When HBCUs prepare and enhance Black students’ interest in graduate school opportunities, most notably in STEM fields – where they tend to be underrepresented – this provision allows HBCUs to benefit financially and increase the minority graduate student pool available to PWIs that have trouble diversifying their student body. A separate provision, Section 326, states that the federal government provides up to $1 million in additional funding for selected HBCU programs that have developed graduate and professional programs in law, medicine, veterinary medicine and other qualifying disciplines. This provision has the potential to enhance the recruitment strategies among HBCUs that strive to attract Black students who would traditionally attend graduate school at a PWI.
Pipeline programs that create partnerships between PWIs and HBCUs also present opportunities for access to pre-graduate education and graduate experiences for Black students. These programs can serve multiple purposes, such as stimulating diversity recruitment and graduate school preparation. For example, Purdue University’s College of Agriculture provides upper-level undergraduate and master’s degree students from HBCUs with the opportunity to visit campus and engage with faculty, administrators and students, explore research opportunities and consider graduate study through the Mentoring@Purdue Summer Scholars Program (M@P-SSP).
Another pipeline program example is the Fisk-Vanderbilt Masters-to-PhD Bridge Program that encourages students to pursue graduate education in both Fisk’s masters and Vanderbilt’s doctoral graduate degree programs and provides full funding for students to finish their Ph.D. pipeline programs. Programs such as the M@P-SSP and the Fisk-Vanderbilt Bridge Program can contribute to mutually beneficial relationships between HBCU and PWI programs.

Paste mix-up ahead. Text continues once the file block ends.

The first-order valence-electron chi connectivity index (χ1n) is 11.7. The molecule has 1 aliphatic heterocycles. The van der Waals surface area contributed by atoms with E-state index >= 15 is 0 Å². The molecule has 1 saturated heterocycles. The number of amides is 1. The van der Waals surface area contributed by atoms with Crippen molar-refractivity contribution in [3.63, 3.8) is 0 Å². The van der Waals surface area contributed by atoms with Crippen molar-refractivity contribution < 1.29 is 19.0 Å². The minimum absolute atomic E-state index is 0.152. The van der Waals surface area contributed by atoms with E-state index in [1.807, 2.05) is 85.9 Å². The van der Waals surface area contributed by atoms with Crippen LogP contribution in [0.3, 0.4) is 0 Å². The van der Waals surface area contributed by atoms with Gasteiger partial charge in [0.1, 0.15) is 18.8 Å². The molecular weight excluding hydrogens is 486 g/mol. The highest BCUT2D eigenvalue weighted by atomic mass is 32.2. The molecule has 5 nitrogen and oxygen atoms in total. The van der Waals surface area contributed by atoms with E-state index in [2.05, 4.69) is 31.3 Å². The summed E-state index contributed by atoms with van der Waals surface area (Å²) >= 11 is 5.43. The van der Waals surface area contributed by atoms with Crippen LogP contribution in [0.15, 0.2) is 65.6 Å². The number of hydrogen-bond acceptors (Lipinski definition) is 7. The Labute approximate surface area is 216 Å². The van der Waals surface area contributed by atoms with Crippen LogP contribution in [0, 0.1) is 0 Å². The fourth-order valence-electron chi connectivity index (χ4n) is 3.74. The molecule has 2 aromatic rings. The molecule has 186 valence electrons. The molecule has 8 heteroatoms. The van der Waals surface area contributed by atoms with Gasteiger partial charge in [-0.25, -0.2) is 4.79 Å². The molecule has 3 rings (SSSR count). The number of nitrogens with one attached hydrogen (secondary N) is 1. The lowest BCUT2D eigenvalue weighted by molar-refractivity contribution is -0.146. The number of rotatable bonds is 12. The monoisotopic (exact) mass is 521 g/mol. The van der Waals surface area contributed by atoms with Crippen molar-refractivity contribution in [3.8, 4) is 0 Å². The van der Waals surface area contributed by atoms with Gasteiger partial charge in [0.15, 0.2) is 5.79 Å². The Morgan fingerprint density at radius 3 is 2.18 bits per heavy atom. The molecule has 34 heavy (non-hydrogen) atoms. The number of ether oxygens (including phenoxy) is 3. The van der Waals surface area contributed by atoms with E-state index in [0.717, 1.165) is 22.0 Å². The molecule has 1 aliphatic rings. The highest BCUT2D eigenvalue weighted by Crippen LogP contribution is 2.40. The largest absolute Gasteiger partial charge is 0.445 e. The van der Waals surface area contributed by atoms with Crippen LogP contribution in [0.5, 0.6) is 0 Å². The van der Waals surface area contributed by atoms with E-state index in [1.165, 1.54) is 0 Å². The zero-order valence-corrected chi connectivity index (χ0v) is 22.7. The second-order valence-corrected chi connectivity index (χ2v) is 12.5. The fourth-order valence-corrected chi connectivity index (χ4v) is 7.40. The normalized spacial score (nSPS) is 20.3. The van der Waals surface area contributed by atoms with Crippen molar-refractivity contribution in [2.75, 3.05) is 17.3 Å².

Finally, partnerships should exist between HBCUs and PWIs only if they are developed equitably. A recent report by the Center for Minority Serving Institutions titled “Effective Leadership: A Toolkit for the 21st-Century Historically Black College and University President” suggests that majority-minority institutional relationships should “consider the direct and indirect impact of engaging in collaborative partnerships.” For PWIs, partnerships with HBCUs can serve as a recruitment tool for underrepresented minority graduate students. For HBCUs, which encompass the top 20 institutions that send Black students to graduate school, the partnership could result in an increase in federal funding for sending students to graduate school while simultaneously gaining access and recruiting students at PWIs for qualifying HBCU graduate programs covered under the Higher Education Act.
Moreover, HBCU-PWI partnerships can extend to faculty through collaborative research opportunities that would benefit both institutions. With the current state of higher education focusing on increasing diversity, well-organized HBCU-PWI partnerships can lead to a number of positive benefits for both institutions. Thus, they should be pursued with student success being the lynchpin across all newly developed initiatives.
Brandon C. M. Allen is a doctoral candidate in the Department of Agricultural Sciences, Education, and Communication at Purdue University. You can follow him on Twitter @BrandonAllen__ Dr. Levon T. Esters is an associate professor in the Department of Agricultural Sciences, Education, and Communication at Purdue University. You can follow him on Twitter @Levon_Esters.